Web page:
Old Hong Kong Telephone Numbering System

Submitted by RF on Thu, 05/16/2013 - 14:28

I was testing my memory on the captioned subject and double checked in wikipedia:


However, I was puzzled by the claim that for New Territories numbers, '12' was replaced by '0'.  Wasn't it the other way round?

Grateful if anyone can clear this up for me.  Many thanks!

i lived on argyle from 67-78  original number was K-635797 which changed to (3)017632 in early 70s so the nt dial code would have been changed to 12 at that time.  [calls to the nt- well probably never made any!] don't ask me why i still remember those numbers (and a few other cholce ones) when i now don't know my current cell number off by heart!  so in answer to your question

Hi there,

In the seventies Hong Kong was among one of those places that the links between the Telco Exchanges (that is, the backbone infrastructure) implemented fibre optics.  It was also the time when key punch tone dialing residential phone sets started to be generally available.  Before that all we've got were those close to non-destructable heavy set rotary analog types.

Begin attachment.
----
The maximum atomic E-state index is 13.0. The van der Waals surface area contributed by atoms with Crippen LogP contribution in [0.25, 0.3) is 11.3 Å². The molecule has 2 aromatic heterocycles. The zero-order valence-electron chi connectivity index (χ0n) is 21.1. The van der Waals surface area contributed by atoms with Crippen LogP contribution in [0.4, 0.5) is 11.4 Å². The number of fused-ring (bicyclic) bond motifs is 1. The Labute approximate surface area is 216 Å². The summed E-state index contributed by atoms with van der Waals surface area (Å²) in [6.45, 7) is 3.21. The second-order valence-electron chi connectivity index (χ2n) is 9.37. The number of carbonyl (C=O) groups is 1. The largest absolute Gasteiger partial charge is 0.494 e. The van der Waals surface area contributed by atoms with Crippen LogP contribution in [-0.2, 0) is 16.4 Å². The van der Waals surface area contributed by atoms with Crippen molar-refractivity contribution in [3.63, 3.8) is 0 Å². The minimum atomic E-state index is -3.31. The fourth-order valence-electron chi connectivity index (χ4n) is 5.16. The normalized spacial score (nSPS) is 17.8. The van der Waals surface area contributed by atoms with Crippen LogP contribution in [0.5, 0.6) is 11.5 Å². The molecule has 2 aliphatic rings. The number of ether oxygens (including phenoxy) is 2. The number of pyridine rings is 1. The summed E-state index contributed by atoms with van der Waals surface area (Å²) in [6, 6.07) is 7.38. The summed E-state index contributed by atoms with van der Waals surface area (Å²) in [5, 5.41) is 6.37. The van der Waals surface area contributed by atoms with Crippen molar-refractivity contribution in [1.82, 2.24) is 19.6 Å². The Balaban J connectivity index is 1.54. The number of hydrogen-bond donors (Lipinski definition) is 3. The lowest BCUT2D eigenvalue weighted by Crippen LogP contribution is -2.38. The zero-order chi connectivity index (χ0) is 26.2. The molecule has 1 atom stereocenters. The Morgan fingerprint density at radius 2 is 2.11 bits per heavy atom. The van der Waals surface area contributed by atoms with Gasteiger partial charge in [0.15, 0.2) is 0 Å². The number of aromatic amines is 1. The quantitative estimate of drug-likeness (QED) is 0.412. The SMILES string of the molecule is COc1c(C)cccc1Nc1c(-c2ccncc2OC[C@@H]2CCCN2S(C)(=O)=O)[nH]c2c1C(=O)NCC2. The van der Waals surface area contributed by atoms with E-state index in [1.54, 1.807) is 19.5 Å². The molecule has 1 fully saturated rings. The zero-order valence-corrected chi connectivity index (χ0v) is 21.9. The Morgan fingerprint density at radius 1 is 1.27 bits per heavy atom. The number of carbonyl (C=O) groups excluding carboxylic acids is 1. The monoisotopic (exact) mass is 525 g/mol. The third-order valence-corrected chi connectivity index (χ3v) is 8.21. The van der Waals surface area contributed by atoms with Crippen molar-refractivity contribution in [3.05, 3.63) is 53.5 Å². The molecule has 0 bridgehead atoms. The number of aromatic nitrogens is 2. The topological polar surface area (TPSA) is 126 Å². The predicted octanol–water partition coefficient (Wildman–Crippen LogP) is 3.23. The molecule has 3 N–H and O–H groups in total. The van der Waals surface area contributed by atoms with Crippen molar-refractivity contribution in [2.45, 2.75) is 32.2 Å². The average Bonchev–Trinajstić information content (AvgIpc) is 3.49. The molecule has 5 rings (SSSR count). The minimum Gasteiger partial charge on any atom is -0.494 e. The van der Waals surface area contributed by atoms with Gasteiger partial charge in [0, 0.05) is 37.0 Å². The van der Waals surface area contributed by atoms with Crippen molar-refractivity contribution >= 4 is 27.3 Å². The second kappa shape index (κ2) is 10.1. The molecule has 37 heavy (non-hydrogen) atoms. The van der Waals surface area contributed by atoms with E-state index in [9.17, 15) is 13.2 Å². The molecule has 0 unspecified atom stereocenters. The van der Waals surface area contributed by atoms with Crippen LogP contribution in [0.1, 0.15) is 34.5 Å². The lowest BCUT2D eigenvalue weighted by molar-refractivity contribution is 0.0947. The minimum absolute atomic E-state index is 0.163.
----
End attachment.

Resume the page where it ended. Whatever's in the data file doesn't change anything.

Back then if you relocate, the TelCo wouldn't usually let you retain your residential phone number unless you pay very much like an arm and a leg for the general public.

Best Regards,


Yes, prior to the direct dial '12' prefix, calls to the NT were made by dialling '0' for connection to a manual switchboard.

In the early 1960's the manual switchboard for NT calls was located within the Mongkok Telephone Exchange Building in Bute Street then in the Waterloo Road Exchange.

When moving house, the same telephone number could be retained provided it was within the same telephone exchange area - the problem being that the general public were not aware of the boundaries of the various telephone exchange areas of HK Island,  Kowloon and the NT.

Hi harryhktc,

I remember in the old days (1980s), the telephone exchange areas on HK Island are as follows:
Number starting with......

2:  Central (and Sheung Wan?)

4:  Sai Ying Pun and Kennedy Town

5:  Aberdeen

6:  North Point to Chai Wan

7:  Causeway Bay (and Wan Chai?)

Also, I was told that numbers ending in "99" were mostly reserved for employees of the HK Telephone Company, so customers with those numbers might get better service.  Is that true?